13 minutes ago | August 22nd, 2014 19:22:10 GMT

Why the closing level of the S&P 500 matters

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The stock market has risen in 8 of the past 10 days and is battling for another day of gains. The index is at 1992 after falling as low as 1984.

A weekly close above the previous record high of 1991.39 would be a positive technical signal.

SP 500 daily

S&P 500 daily

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30 minutes ago | August 22nd, 2014 19:05:13 GMT

Full text of Draghi’s speech

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Speech by Mario Draghi, President of the ECB,  Annual central bank symposium in Jackson Hole, 22 August 2014

No one in society remains untouched by a situation of high unemployment. For the unemployed themselves, it is often a tragedy which has lasting effects on their lifetime income. For those in work, it raises job insecurity and undermines social cohesion. For governments, it weighs on public finances and harms election prospects. And unemployment is at the heart of the macro dynamics that shape short- and medium-term inflation, meaning it also affects central banks. Indeed, even when there are no risks to price stability, but unemployment is high and social cohesion at threat, pressure on the central bank to respond invariably increases.

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51 minutes ago | August 22nd, 2014 18:43:56 GMT

Draghi: “We stand ready to adjust our policy stance further”

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The market was looking for him to open the door (a crack) to QE this year.

“Policy stance” sounds more like conventional measures but he also said the Governing Council would also use unconventional instruments to safeguard firm anchoring of inflation expectations. The euro rose 20 pips on the headline to 1.3260 from 1.3240 but the bounce sellers are already stepping in and it’s back down to 1.3250.

Other headlines:

  • Q2 GDP data confirms recovery remains “uniformly weak”
  • Preparations for ABS programme moving forward fast, should contribute to further credit easing
  • New long-term long programme has so far “garnered significant interest from banks”
  • Expected diverging policy paths in US and eurozone should sustain exchange rate trend

I don’t see why the euro should be bouncing on this speech. This is definitely a step toward QE, albeit a small one and there’s nothing here to reverse the trend in the euro.

3 Comments

1 hour ago | August 22nd, 2014 17:59:31 GMT

Fed’s Plosser urges rate rise “pretty soon”

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  • Better to raise rates too early than too late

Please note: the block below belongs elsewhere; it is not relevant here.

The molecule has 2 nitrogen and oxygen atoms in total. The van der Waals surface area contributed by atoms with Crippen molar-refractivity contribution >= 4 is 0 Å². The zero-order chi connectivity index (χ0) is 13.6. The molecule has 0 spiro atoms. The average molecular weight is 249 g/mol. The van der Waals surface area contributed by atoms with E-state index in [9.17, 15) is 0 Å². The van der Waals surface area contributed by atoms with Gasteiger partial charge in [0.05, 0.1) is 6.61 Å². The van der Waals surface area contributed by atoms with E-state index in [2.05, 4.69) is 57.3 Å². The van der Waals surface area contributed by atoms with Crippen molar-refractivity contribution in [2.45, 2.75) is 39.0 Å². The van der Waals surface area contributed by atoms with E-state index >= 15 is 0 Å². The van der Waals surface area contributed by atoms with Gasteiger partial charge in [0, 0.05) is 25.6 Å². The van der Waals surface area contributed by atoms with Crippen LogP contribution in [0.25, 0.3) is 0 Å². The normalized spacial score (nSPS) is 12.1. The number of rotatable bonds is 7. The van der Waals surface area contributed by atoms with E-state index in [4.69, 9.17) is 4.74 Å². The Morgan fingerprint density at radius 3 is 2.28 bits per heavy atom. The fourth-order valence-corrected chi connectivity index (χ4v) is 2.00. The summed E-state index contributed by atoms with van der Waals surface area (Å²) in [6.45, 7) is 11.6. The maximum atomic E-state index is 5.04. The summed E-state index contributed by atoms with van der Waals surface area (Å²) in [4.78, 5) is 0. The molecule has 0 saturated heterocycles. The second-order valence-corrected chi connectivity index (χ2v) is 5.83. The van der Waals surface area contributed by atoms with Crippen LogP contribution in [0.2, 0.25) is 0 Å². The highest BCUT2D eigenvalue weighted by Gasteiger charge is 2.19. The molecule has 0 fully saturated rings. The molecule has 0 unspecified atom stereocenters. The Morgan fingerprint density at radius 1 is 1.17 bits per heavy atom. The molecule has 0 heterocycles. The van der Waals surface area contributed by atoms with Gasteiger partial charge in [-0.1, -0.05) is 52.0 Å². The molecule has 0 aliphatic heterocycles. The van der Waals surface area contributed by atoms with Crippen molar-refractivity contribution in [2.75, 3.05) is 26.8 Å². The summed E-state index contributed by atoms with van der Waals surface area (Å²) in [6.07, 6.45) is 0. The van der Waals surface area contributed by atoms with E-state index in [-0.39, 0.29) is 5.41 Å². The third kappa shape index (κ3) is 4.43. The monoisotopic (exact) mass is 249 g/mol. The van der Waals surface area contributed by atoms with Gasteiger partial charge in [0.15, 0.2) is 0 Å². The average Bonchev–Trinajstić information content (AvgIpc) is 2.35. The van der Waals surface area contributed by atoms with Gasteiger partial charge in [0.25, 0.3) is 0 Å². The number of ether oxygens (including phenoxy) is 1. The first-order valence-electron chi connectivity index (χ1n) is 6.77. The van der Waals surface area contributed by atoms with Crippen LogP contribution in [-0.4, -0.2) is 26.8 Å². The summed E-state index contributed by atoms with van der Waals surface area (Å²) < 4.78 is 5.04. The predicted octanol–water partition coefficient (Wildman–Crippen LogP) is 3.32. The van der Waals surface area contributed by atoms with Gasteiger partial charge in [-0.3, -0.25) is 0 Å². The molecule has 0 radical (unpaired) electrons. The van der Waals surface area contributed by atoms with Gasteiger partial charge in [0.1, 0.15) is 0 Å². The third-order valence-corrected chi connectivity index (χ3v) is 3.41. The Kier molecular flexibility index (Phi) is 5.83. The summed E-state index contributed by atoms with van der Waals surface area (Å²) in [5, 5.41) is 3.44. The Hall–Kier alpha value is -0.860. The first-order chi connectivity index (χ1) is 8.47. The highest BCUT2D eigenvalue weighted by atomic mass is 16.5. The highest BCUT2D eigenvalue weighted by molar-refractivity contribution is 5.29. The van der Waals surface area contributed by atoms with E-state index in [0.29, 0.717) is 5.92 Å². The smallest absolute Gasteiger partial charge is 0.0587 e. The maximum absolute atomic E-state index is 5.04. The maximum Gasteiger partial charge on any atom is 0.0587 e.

• Policy statement has put Fed “in a box”
  • Fed doesn’t know whether it can actually improve margins of labor market
  • Fed ‘mired’ in debate on labor market

Plosser spoke with Reuters. There’s almost nothing Plosser could say that would move markets. He’s the biggest hawk at the FOMC, he’s already dissented and he’s essentially marginalized.

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2 hours ago | August 22nd, 2014 17:30:15 GMT

Yellen doesn’t matter anymore

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Yellen’s message to the forex market was “As you were”

Of course her speeches matter and there will eventually come a day when she says something that rattles the market but for right now she’s marginalized herself. Yellen is almost aiming to be the most boring central banker in history. There’s some nobility in that but it also means the market will look elsewhere for inspiration.

What’s inspiring the market at the moment?

Good US economic data. Yesterday there were 5 US economic indicators and each one of them beat expectations, the market didn’t move because it was scared of Yellen but it’s moving now.The Fed Chair can poke holes in the employment market but it’s inarguably improving.

Yellen was a speedbump in a burgeoning US dollar bull market. Sure, she didn’t give a greenlight to US dollar buying but the Fed is a slave to economic data and there’s a broad and very strong feeling that the US economy is getting stronger and will eventually for the Fed to hike. Whether Yellen is ready to admit it or not is immaterial.

Janet Yellen with the starting pistol

It doesn’t matter when Yellen fires the pistol, the race has already started

4 Comments

3 hours ago | August 22nd, 2014 16:16:00 GMT